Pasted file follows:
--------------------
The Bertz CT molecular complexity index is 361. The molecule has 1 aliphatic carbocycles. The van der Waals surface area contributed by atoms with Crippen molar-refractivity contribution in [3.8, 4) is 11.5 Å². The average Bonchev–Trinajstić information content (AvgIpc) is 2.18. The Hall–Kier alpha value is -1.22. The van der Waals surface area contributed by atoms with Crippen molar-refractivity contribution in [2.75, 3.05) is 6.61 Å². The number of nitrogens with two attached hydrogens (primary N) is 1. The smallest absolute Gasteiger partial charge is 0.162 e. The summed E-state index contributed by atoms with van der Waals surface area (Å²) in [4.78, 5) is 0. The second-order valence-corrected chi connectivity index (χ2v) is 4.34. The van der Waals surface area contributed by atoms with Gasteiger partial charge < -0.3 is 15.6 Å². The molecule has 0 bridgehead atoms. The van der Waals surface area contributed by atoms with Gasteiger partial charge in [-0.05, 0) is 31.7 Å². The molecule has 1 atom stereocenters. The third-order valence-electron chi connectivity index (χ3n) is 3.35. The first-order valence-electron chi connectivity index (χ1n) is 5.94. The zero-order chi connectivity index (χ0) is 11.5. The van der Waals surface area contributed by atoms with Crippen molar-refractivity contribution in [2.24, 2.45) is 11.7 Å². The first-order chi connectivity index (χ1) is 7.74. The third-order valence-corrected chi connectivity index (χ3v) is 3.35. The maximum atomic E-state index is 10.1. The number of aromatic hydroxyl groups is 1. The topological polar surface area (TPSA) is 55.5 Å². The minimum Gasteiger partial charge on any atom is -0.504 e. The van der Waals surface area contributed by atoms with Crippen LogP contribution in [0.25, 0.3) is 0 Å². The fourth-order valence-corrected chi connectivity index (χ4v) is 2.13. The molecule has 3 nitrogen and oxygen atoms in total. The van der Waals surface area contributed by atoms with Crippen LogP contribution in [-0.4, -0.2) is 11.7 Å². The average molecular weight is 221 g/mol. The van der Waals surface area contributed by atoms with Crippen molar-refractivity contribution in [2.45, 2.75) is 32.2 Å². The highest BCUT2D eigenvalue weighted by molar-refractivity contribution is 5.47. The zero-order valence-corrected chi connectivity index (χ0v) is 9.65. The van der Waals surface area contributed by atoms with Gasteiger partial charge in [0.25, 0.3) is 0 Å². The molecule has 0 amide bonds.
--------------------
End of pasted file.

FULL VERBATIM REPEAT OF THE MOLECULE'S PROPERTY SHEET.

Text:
The Bertz CT molecular complexity index is 361. The molecule has 1 aliphatic carbocycles. The van der Waals surface area contributed by atoms with Crippen molar-refractivity contribution in [3.8, 4) is 11.5 Å². The average Bonchev–Trinajstić information content (AvgIpc) is 2.18. The Hall–Kier alpha value is -1.22. The van der Waals surface area contributed by atoms with Crippen molar-refractivity contribution in [2.75, 3.05) is 6.61 Å². The number of nitrogens with two attached hydrogens (primary N) is 1. The smallest absolute Gasteiger partial charge is 0.162 e. The summed E-state index contributed by atoms with van der Waals surface area (Å²) in [4.78, 5) is 0. The second-order valence-corrected chi connectivity index (χ2v) is 4.34. The van der Waals surface area contributed by atoms with Gasteiger partial charge < -0.3 is 15.6 Å². The molecule has 0 bridgehead atoms. The van der Waals surface area contributed by atoms with Gasteiger partial charge in [-0.05, 0) is 31.7 Å². The molecule has 1 atom stereocenters. The third-order valence-electron chi connectivity index (χ3n) is 3.35. The first-order valence-electron chi connectivity index (χ1n) is 5.94. The zero-order chi connectivity index (χ0) is 11.5. The van der Waals surface area contributed by atoms with Crippen molar-refractivity contribution in [2.24, 2.45) is 11.7 Å². The first-order chi connectivity index (χ1) is 7.74. The third-order valence-corrected chi connectivity index (χ3v) is 3.35. The maximum atomic E-state index is 10.1. The number of aromatic hydroxyl groups is 1. The topological polar surface area (TPSA) is 55.5 Å². The minimum Gasteiger partial charge on any atom is -0.504 e. The van der Waals surface area contributed by atoms with Crippen LogP contribution in [0.25, 0.3) is 0 Å². The fourth-order valence-corrected chi connectivity index (χ4v) is 2.13. The molecule has 3 nitrogen and oxygen atoms in total. The van der Waals surface area contributed by atoms with Crippen LogP contribution in [-0.4, -0.2) is 11.7 Å². The average molecular weight is 221 g/mol. The van der Waals surface area contributed by atoms with Crippen molar-refractivity contribution in [2.45, 2.75) is 32.2 Å². The highest BCUT2D eigenvalue weighted by molar-refractivity contribution is 5.47. The zero-order valence-corrected chi connectivity index (χ0v) is 9.65. The van der Waals surface area contributed by atoms with Gasteiger partial charge in [0.25, 0.3) is 0 Å². The molecule has 0 amide bonds.